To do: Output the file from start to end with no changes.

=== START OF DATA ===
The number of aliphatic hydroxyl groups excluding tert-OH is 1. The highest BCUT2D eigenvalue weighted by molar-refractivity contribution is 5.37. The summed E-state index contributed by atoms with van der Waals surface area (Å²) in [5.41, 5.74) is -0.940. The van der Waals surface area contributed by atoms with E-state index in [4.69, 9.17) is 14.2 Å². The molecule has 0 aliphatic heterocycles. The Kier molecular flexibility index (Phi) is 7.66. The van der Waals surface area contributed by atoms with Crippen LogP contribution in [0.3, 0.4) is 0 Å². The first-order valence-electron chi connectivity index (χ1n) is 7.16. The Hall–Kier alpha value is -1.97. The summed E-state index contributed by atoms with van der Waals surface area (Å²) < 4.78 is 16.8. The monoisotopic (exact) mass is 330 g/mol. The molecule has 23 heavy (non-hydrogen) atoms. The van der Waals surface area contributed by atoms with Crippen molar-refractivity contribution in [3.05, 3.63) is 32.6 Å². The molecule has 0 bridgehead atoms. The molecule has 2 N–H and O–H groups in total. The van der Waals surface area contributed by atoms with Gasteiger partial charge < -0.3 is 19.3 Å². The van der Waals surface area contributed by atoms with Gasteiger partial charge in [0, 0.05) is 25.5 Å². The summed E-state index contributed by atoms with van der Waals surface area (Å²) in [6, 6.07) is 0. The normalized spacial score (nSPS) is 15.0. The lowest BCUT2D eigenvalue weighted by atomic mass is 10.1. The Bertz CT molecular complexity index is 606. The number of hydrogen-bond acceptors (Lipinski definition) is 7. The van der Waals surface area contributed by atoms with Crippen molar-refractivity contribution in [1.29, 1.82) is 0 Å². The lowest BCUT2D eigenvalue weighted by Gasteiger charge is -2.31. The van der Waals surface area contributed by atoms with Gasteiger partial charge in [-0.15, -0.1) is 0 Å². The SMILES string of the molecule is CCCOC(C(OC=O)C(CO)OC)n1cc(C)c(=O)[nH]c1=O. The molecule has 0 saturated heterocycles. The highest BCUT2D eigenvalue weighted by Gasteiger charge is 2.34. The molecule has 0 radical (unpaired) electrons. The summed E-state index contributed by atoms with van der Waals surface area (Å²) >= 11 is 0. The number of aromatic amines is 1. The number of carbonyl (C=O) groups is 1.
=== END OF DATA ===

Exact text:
The number of aliphatic hydroxyl groups excluding tert-OH is 1. The highest BCUT2D eigenvalue weighted by molar-refractivity contribution is 5.37. The summed E-state index contributed by atoms with van der Waals surface area (Å²) in [5.41, 5.74) is -0.940. The van der Waals surface area contributed by atoms with E-state index in [4.69, 9.17) is 14.2 Å². The molecule has 0 aliphatic heterocycles. The Kier molecular flexibility index (Phi) is 7.66. The van der Waals surface area contributed by atoms with Crippen LogP contribution in [0.3, 0.4) is 0 Å². The first-order valence-electron chi connectivity index (χ1n) is 7.16. The Hall–Kier alpha value is -1.97. The summed E-state index contributed by atoms with van der Waals surface area (Å²) < 4.78 is 16.8. The monoisotopic (exact) mass is 330 g/mol. The molecule has 23 heavy (non-hydrogen) atoms. The van der Waals surface area contributed by atoms with Crippen molar-refractivity contribution in [3.05, 3.63) is 32.6 Å². The molecule has 0 bridgehead atoms. The molecule has 2 N–H and O–H groups in total. The van der Waals surface area contributed by atoms with Gasteiger partial charge < -0.3 is 19.3 Å². The van der Waals surface area contributed by atoms with Gasteiger partial charge in [0, 0.05) is 25.5 Å². The summed E-state index contributed by atoms with van der Waals surface area (Å²) in [6, 6.07) is 0. The normalized spacial score (nSPS) is 15.0. The lowest BCUT2D eigenvalue weighted by atomic mass is 10.1. The Bertz CT molecular complexity index is 606. The number of hydrogen-bond acceptors (Lipinski definition) is 7. The van der Waals surface area contributed by atoms with Crippen molar-refractivity contribution in [1.29, 1.82) is 0 Å². The lowest BCUT2D eigenvalue weighted by Gasteiger charge is -2.31. The van der Waals surface area contributed by atoms with Gasteiger partial charge in [-0.15, -0.1) is 0 Å². The SMILES string of the molecule is CCCOC(C(OC=O)C(CO)OC)n1cc(C)c(=O)[nH]c1=O. The molecule has 0 saturated heterocycles. The highest BCUT2D eigenvalue weighted by Gasteiger charge is 2.34. The molecule has 0 radical (unpaired) electrons. The summed E-state index contributed by atoms with van der Waals surface area (Å²) >= 11 is 0. The number of aromatic amines is 1. The number of carbonyl (C=O) groups is 1.